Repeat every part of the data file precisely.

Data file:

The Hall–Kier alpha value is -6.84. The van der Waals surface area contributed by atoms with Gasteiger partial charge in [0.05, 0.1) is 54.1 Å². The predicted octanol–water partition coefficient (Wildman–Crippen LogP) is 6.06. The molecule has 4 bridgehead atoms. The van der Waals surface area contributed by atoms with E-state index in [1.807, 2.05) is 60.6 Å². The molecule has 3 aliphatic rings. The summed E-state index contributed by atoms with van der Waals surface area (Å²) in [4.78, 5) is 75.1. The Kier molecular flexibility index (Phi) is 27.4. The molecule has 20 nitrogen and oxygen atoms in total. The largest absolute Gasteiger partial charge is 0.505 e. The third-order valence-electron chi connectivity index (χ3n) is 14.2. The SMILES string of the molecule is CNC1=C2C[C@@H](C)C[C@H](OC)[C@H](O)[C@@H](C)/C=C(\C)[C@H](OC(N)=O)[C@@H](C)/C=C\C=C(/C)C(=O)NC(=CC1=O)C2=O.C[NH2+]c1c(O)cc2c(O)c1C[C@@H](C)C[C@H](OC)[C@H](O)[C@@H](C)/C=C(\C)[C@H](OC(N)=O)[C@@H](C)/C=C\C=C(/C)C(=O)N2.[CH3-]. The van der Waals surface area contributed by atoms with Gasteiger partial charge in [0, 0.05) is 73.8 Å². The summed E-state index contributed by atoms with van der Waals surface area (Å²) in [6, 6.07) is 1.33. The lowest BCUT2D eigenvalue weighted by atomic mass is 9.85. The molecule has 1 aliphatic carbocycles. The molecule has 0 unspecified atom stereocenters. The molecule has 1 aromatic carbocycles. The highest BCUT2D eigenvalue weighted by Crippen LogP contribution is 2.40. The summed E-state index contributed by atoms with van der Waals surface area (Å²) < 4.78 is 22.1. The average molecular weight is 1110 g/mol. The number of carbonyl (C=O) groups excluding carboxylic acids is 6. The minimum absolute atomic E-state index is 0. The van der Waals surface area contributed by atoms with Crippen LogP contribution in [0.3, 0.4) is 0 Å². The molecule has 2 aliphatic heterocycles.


The Hall–Kier alpha value is -6.84. The van der Waals surface area contributed by atoms with Gasteiger partial charge in [0.05, 0.1) is 54.1 Å². The predicted octanol–water partition coefficient (Wildman–Crippen LogP) is 6.06. The molecule has 4 bridgehead atoms. The van der Waals surface area contributed by atoms with E-state index in [1.807, 2.05) is 60.6 Å². The molecule has 3 aliphatic rings. The summed E-state index contributed by atoms with van der Waals surface area (Å²) in [4.78, 5) is 75.1. The Kier molecular flexibility index (Phi) is 27.4. The molecule has 20 nitrogen and oxygen atoms in total. The largest absolute Gasteiger partial charge is 0.505 e. The third-order valence-electron chi connectivity index (χ3n) is 14.2. The SMILES string of the molecule is CNC1=C2C[C@@H](C)C[C@H](OC)[C@H](O)[C@@H](C)/C=C(\C)[C@H](OC(N)=O)[C@@H](C)/C=C\C=C(/C)C(=O)NC(=CC1=O)C2=O.C[NH2+]c1c(O)cc2c(O)c1C[C@@H](C)C[C@H](OC)[C@H](O)[C@@H](C)/C=C(\C)[C@H](OC(N)=O)[C@@H](C)/C=C\C=C(/C)C(=O)N2.[CH3-]. The van der Waals surface area contributed by atoms with Gasteiger partial charge in [0, 0.05) is 73.8 Å². The summed E-state index contributed by atoms with van der Waals surface area (Å²) in [6, 6.07) is 1.33. The lowest BCUT2D eigenvalue weighted by atomic mass is 9.85. The molecule has 1 aliphatic carbocycles. The molecule has 0 unspecified atom stereocenters. The molecule has 1 aromatic carbocycles. The highest BCUT2D eigenvalue weighted by Crippen LogP contribution is 2.40. The summed E-state index contributed by atoms with van der Waals surface area (Å²) < 4.78 is 22.1. The average molecular weight is 1110 g/mol. The number of carbonyl (C=O) groups excluding carboxylic acids is 6. The minimum absolute atomic E-state index is 0. The van der Waals surface area contributed by atoms with Crippen LogP contribution in [0.3, 0.4) is 0 Å². The molecule has 2 aliphatic heterocycles.